HM Revenue and Customs has secured back pay for more than 200,000 workers who did not receive the minimum wage, according to the latest figures.
National minimum wage
In the 2017/18 financial year, HMRC investigators uncovered £15.6 million in underpayments to these workers, up from £10.9 million for more than 98,000 workers last year.
HMRC attributes this jump in non-payment cases to an online complaints service it launched last year, which led to a 132% increase in reports.
The Government is due to launch its annual advertising campaign to raise awareness of workers’ right to receive the national living wage or national minimum wage, and point them towards an online resource where they can report underpayment.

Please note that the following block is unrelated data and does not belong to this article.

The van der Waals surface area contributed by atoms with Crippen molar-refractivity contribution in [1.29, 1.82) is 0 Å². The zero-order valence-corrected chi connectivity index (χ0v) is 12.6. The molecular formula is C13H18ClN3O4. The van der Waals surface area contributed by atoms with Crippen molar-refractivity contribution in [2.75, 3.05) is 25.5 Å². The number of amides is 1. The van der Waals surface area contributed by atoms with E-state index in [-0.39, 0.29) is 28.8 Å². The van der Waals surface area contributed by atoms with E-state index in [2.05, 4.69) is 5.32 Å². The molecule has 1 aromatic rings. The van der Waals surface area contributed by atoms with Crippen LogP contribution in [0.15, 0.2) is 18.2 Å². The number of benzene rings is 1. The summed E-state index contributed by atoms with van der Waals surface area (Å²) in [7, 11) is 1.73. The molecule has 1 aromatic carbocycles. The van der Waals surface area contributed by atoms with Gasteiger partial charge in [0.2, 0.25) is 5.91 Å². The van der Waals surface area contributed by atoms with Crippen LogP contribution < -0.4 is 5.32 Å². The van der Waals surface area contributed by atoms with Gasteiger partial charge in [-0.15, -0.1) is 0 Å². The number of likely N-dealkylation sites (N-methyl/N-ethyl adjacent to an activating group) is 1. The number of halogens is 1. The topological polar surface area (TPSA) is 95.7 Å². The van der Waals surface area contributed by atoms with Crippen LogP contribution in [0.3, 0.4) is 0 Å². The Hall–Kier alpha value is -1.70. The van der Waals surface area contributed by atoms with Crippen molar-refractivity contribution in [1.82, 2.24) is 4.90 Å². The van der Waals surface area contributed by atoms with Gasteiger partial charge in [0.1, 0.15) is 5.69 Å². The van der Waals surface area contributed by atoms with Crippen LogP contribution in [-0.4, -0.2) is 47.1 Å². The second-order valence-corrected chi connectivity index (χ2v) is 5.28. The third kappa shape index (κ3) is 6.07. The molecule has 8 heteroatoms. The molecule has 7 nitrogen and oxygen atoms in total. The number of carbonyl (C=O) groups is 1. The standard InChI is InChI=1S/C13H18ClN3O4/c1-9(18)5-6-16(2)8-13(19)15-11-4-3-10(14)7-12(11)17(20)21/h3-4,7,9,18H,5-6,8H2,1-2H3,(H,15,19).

On 1 April, the national living wage rate increased to £7.83 per hour for those aged 25 and over, while the national minimum wage rose to 7.38 per hour for those aged 21 to 24.
Business Minister Andrew Griffiths said: “Employers abusing the system and paying under the legal minimum are breaking the law.
“Short changing workers is a red line for this Government and employers who cross the line will be identified by HMRC and forced to pay back every penny, and could be hit with fines of up to 200% of wages owed.”
HMRC’s latest underpayment figures come on the back of an independent report issued this week by the director for labour market enforcement, Sir David Metcalf, recommending higher financial penalties for employers who consistently underpay or exploit workers, and the right to a payslip for all workers.
Penny Ciniewicz, director general of customer compliance at HMRC, added: “HMRC is committed to getting money back into the pockets of underpaid workers, and these figures demonstrate that we will not hesitate to take action against employers who ignore the law.”
HMRC said the most complained about industries included restaurants, bars, hotels and hairdressing.